Le Rove (lo Rove in Provencal according to the classic standard and lou Rouve according to the Mistralian standard) is a French commune in the Bouches-du-Rhône department, in the Provence-Alpes-Côte d’Azur region.
The town is located in the Nerthe massif, between L’Estaque (Marseille) and Ensuès-la-Redonne. The capital occupies a depression oriented approximately from west to east, between 170 and 110 meters above sea level, surrounded by limestone hills with sparse vegetation, and connected to the Mediterranean coast by narrow and winding valleys, one of which (Gipier valley) allows you to join Marseille, and the other (Regadzi valley) leads to two inhabited creeks: Vesse and Niolon. On the north side, the town covers the side of the massif, and stops at the edge of the plain.
The Rove bush is the specialty of this place. The real Rove bush is produced from the milk of goats of the Rove breed on the territory of the commune of Rove. Rove goats are known for their aesthetics, robustness and hardiness. They give less milk than the Alpines or the Saanens, but their milk is richer and more fragrant since these herds do not tolerate stabling and are raised in the middle of the hill. The most famous family of goat breeders in Rove is the Gouiran family.. The Rove bush is a known dish that can be found on the menu of upscale restaurants in the region.
Rove, pronounced “rouve”, is the Provencal name for the Mediterranean oak (oak) , which appears in the coat of arms of the town. Vesso, pronounced “vesse”, is the Provencal form of vetch, and by extension designates a place of fodder.
It is said that the village was born in 1835, when it became an independent municipality. In truth, he is much, much older than that. It dates back to the highest Antiquity. Caves, dry places under overhanging rocks were used here as shelters for the hominids at the time of the Paleolithic, then of the Neolithic.
The oldest rampart known to date in Provence is on our hills. It dates from the beginning of the Bronze Age. It is the only fortified settlement, in the South of France, where stone structures are present in the Early Bronze Age. The Camp de Laure, protected as a Historic Monument, is of great value, because it means that the first Rovenains lived here, 3,500 years ago.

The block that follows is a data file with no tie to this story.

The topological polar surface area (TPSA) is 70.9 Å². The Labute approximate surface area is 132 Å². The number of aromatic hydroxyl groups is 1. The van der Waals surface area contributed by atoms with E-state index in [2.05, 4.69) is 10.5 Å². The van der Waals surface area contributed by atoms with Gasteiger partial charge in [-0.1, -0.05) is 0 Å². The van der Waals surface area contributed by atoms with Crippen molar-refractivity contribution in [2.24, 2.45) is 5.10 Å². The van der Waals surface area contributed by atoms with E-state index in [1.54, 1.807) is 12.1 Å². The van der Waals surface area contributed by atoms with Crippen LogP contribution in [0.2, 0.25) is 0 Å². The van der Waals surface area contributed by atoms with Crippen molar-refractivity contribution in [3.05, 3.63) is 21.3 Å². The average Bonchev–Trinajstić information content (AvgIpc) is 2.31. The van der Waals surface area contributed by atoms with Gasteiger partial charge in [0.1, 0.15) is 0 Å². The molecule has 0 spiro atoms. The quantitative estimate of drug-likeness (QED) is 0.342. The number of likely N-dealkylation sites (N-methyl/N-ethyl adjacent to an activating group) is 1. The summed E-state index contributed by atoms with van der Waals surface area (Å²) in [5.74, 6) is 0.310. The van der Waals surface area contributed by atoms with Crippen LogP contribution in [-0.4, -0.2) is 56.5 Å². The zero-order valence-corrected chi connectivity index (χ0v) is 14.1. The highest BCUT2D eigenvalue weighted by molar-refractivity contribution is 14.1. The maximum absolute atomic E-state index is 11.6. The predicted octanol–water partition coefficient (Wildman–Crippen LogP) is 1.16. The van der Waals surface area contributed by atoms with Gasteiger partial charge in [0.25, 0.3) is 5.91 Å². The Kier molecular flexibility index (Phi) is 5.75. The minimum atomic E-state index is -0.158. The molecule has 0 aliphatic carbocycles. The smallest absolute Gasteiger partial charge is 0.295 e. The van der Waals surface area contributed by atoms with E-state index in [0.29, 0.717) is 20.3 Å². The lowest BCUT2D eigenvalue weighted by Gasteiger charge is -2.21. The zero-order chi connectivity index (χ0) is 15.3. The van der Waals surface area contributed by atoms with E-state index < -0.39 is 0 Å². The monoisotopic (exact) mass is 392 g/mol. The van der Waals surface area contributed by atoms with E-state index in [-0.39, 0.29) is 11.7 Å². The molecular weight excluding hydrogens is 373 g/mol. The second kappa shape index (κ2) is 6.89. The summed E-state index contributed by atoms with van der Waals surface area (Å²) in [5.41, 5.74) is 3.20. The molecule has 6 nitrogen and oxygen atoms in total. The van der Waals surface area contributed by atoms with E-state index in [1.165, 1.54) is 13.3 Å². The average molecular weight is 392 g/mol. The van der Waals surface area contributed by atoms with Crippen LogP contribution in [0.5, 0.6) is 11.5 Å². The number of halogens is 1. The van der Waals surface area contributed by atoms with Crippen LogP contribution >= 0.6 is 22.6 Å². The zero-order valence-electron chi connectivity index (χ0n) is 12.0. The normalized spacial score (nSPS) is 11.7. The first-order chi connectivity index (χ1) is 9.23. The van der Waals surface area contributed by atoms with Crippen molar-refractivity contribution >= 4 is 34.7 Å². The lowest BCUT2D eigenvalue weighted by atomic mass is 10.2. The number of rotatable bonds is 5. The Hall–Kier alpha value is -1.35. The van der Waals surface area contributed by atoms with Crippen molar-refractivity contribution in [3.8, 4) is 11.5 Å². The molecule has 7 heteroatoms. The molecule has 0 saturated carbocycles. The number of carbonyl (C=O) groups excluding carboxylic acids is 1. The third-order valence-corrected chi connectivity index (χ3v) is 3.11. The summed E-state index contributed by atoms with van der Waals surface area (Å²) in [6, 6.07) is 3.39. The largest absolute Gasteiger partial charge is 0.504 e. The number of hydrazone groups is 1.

Le Rove was part of the seigneury of Marignane in the same way as Saint-Victoret and Gignac. At its peak, this seigneury extended to the Mediterranean creeks.
The building of the Niolon station, which dominates the calanque from the top of its 35 meters above sea level, is built in the very particular style of the stations of the Côte Bleue line: narrow, all in height, with ceramic facings, a Roman tiled roof. From the station, the view of the calanque is remarkable.
Fort of Niolon
The fort of Niolon is a set of French military batteries built in the years 1860 – 1880 near the hamlet of Niolon, on the coast near Marseille. The batteries were equipped with cannons. During the Second World War, they were occupied and partially modified by the German military from 1942. The buildings of the Upper Fort are currently abandoned. They were the property of the Ministry of Defense, which sold them to the Conservatory of Coastal Space and Lacustrine Shores.
Fort of Figuerolles
The Fort of Figuerolles is a French military battery built in the years 1880-1890 near the Pointe de Figuerolles, on the coast of the Côte Bleue near Marseille. The name Figuerolles could derive from Fourquerolle meaning “place where paths cross” or “path of figs”
The Rove tunnel, a tunnel-canal connecting Marseille to the Étang de Berre, was mostly dug under the territory of Rove, hence its name, but it is not visible from any point in the town. The height of Niolon and strong Figuerolles, former military batteries set in the hills overlooking the sea, partially destroyed.
The Rove tunnel is a maritime tunnel-channel pierced under the Estaque chain, which connects the north of the Marseille harbor with the Berre pond. Completed in 1926, it is the work of art major of Marseille Rhone canal, but blocked by a landslide, it is down since 1963.
The tunnel, 7,120 meters long, 22 meters wide, 15 meters high and 4 meters deep (i.e. 11 meters high under the keystone) allows the crossing of two barges of 1,500 tonnes. It crosses limestone rocks for 5 kilometers, and marly lands for 2 kilometers. These required a reinforcement of the initial thickness of the vault from 1 to 2.5 meters, and an extension of the masonry walls below the water level.
The southern entrance to the tunnel is located at the far north of the town of Marseille, in the Riaux district, near L’Estaque between the port of Lava and the site of Corbières. The tunnel directly attacks a rock wall several tens of meters high. The greater part of its underground route is located in the commune of Rove — hence its name — but also under those of Gignac-la-Nerthe and Marseille. The northern end is located south of the town of Marignane, in a slightly hilly area, where the canal emerges in a trench which gradually descends to the Saint-Pierre port, located on the edge of the Bolmon lake